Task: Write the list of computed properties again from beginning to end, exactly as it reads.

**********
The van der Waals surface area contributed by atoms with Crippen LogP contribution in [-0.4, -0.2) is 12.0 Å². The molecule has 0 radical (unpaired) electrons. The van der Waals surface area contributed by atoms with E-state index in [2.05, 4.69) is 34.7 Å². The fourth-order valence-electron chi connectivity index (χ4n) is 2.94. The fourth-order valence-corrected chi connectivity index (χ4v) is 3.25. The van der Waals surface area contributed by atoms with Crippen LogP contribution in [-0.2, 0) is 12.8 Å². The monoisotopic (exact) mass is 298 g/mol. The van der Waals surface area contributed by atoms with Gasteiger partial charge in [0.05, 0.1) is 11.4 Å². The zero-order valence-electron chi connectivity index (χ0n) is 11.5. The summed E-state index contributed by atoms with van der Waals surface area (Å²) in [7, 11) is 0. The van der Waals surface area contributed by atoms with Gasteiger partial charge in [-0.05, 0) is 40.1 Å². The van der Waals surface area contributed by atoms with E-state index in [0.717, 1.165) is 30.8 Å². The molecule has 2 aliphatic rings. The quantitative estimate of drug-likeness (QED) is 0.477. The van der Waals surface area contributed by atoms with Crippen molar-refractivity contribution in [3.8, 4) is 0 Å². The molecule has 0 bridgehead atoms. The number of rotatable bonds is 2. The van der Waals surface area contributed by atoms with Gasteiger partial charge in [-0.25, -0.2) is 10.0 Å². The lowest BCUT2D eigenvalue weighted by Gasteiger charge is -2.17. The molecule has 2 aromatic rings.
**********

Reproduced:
The van der Waals surface area contributed by atoms with Crippen LogP contribution in [-0.4, -0.2) is 12.0 Å². The molecule has 0 radical (unpaired) electrons. The van der Waals surface area contributed by atoms with E-state index in [2.05, 4.69) is 34.7 Å². The fourth-order valence-electron chi connectivity index (χ4n) is 2.94. The fourth-order valence-corrected chi connectivity index (χ4v) is 3.25. The van der Waals surface area contributed by atoms with Crippen LogP contribution in [-0.2, 0) is 12.8 Å². The monoisotopic (exact) mass is 298 g/mol. The van der Waals surface area contributed by atoms with Gasteiger partial charge in [0.05, 0.1) is 11.4 Å². The zero-order valence-electron chi connectivity index (χ0n) is 11.5. The summed E-state index contributed by atoms with van der Waals surface area (Å²) in [7, 11) is 0. The van der Waals surface area contributed by atoms with Gasteiger partial charge in [-0.05, 0) is 40.1 Å². The van der Waals surface area contributed by atoms with E-state index in [0.717, 1.165) is 30.8 Å². The molecule has 2 aliphatic rings. The quantitative estimate of drug-likeness (QED) is 0.477. The van der Waals surface area contributed by atoms with Crippen molar-refractivity contribution in [3.8, 4) is 0 Å². The molecule has 0 bridgehead atoms. The number of rotatable bonds is 2. The van der Waals surface area contributed by atoms with Gasteiger partial charge in [-0.25, -0.2) is 10.0 Å². The lowest BCUT2D eigenvalue weighted by Gasteiger charge is -2.17. The molecule has 2 aromatic rings.